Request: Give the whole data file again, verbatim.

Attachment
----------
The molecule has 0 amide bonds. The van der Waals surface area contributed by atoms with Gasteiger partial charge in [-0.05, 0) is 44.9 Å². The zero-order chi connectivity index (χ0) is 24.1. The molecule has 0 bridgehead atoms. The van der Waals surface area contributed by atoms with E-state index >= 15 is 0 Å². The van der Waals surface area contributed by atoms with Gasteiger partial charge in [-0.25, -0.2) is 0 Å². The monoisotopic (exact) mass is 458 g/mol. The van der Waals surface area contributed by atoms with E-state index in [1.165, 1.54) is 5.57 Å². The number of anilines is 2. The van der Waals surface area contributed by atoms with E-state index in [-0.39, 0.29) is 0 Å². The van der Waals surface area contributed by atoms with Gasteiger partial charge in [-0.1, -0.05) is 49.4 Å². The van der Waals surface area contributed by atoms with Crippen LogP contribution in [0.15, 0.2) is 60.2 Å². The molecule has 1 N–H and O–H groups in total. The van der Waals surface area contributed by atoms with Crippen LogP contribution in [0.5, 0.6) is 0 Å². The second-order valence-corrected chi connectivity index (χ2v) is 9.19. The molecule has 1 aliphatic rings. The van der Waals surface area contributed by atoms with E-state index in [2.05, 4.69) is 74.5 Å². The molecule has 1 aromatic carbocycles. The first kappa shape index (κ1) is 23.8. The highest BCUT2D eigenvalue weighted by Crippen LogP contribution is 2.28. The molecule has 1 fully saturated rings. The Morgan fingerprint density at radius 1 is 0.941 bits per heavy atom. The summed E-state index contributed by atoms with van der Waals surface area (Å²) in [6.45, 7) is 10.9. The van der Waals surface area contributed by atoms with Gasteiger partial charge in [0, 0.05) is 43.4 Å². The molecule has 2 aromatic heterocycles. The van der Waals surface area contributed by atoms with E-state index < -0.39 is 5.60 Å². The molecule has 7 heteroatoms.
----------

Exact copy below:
The molecule has 0 amide bonds. The van der Waals surface area contributed by atoms with Gasteiger partial charge in [-0.05, 0) is 44.9 Å². The zero-order chi connectivity index (χ0) is 24.1. The molecule has 0 bridgehead atoms. The van der Waals surface area contributed by atoms with E-state index >= 15 is 0 Å². The van der Waals surface area contributed by atoms with Gasteiger partial charge in [-0.25, -0.2) is 0 Å². The monoisotopic (exact) mass is 458 g/mol. The van der Waals surface area contributed by atoms with E-state index in [1.165, 1.54) is 5.57 Å². The number of anilines is 2. The van der Waals surface area contributed by atoms with E-state index in [-0.39, 0.29) is 0 Å². The van der Waals surface area contributed by atoms with Gasteiger partial charge in [-0.1, -0.05) is 49.4 Å². The van der Waals surface area contributed by atoms with Crippen LogP contribution in [0.15, 0.2) is 60.2 Å². The molecule has 1 N–H and O–H groups in total. The van der Waals surface area contributed by atoms with Crippen LogP contribution in [0.5, 0.6) is 0 Å². The second-order valence-corrected chi connectivity index (χ2v) is 9.19. The molecule has 1 aliphatic rings. The van der Waals surface area contributed by atoms with E-state index in [2.05, 4.69) is 74.5 Å². The molecule has 1 aromatic carbocycles. The first kappa shape index (κ1) is 23.8. The highest BCUT2D eigenvalue weighted by Crippen LogP contribution is 2.28. The molecule has 1 fully saturated rings. The Morgan fingerprint density at radius 1 is 0.941 bits per heavy atom. The summed E-state index contributed by atoms with van der Waals surface area (Å²) in [6.45, 7) is 10.9. The van der Waals surface area contributed by atoms with Gasteiger partial charge in [0, 0.05) is 43.4 Å². The molecule has 2 aromatic heterocycles. The van der Waals surface area contributed by atoms with E-state index < -0.39 is 5.60 Å². The molecule has 7 heteroatoms.